About 300 angry Woodley Park residents, charging that Sheraton Park Hotel officials had failed to live up to promises made to the community two years ago, voted at a community meeting last week "to oppose in all legal and political ways" the hotel's plan to replace its present building with a new 1,500-room hotel and convention center.

Residents said the large hotel, which holds frequent conventions, creates traffic problems and takes up all available parking spaces, should not be in their residential area. But the residents said they were willing to live with plans the hotel peresented at a community meeting in February 1977.

According to William H. Carroll, who heads a community task force set up to work with the hotel, those plans called for the retention of 95 percent of the existing trees, an inner loop to keep cars going from one part of the hotel grounds to another off local streets and at least 850 parking spaces in back of the hotel.

At last week's meeting, however, Carroll and other task force members told residents that the hotel would not agree to put those points in writing and that revised plans were "grossly inimical" to the neighborhood.

The revised plans, said Carroll, showed a parking lot on what is now the hotel's front lawn facing Woodley Road. Only part of the inner loop is now proposed to be built and the number of parking spaces has been reduced to 750.

When task force member Lindsley Williams showed the crowd the revised drawing and a drawing presented by the hotel's architect in 1977, the reactions were angry. People in the audience commented that the new plan would destroy trees and make the front of the hotel "look like a shopping center parking lot."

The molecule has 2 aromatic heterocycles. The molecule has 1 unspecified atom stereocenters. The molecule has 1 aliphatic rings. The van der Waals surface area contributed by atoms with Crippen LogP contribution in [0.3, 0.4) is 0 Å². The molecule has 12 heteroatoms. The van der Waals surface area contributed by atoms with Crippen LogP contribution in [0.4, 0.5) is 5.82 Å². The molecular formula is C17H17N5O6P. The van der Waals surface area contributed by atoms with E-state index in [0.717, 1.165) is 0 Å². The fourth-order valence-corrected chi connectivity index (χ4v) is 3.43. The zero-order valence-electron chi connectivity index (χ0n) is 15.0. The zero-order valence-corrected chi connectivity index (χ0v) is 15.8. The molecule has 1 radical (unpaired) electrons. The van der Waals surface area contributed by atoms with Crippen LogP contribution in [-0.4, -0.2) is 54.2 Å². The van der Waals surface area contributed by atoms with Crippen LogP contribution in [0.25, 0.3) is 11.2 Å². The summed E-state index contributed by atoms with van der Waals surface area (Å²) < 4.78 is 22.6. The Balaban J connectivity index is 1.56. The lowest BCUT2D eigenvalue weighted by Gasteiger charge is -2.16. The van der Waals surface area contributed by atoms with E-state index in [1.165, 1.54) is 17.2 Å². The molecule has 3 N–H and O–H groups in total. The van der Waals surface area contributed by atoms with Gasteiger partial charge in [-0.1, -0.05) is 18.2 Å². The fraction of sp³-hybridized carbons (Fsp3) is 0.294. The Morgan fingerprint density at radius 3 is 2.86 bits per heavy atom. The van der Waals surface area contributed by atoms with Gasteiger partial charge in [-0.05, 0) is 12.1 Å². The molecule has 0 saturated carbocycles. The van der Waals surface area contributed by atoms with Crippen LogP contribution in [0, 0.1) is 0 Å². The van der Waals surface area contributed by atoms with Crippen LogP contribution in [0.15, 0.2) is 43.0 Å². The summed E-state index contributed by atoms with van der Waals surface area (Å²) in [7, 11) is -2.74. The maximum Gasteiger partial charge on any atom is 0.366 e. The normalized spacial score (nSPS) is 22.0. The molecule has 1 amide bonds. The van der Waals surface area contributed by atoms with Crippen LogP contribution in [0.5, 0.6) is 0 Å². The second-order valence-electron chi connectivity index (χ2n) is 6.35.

"Are you willing to fight this?" task force member Leila Smith asked the crowd.

Members of the audience cheered, signed up to help in the effort and contributed about $200 for printing expenses. Several people indicated they were willing to make substantial contributions to a possible legal war chest.

Carroll said the group would fight the hotel by political pressure and by attempting to stop its demolition and building permits. Demolition of the present hotel building, built in 1918, is to begin next Wednesday. Part of the new building, which is already under construction, is to open in September. The entire new structure is to be completed next spring.

Hotel officials did not attend the meeting, claiming in a letter to the task force that the flyers advertising the meeting to the neighborhood were "inflammatory."

A spokesman for Sheraton said in a telephone interview that, due to the new construction, four acres that had previously been occupied by buildings in the 12-acre complex would be returned to landscaping.

"We have every intention of continuing the joint discussions," said the spokesman, Penny Cummings. "Our policy is coexistence with the neighborhood."

Cummings added that the hotel was "not eager to debate the community through the newspapers."

She did say, however, that in hotel files there is no mention that 95 percent of the trees would be saved, although the hotel intends to stand by its pledge to retain a park-like atmosphere. She said plans for the inner driveway loop appeared on earlier architectural drawings but new plans called for a partial loop with an underpass.

As to parking, Cummings said the hotel would include as many parking spaces as zoning regulations required. She also said that although the present fountains will be removed to make way for construction, new fountains in another location are to be included in the plans.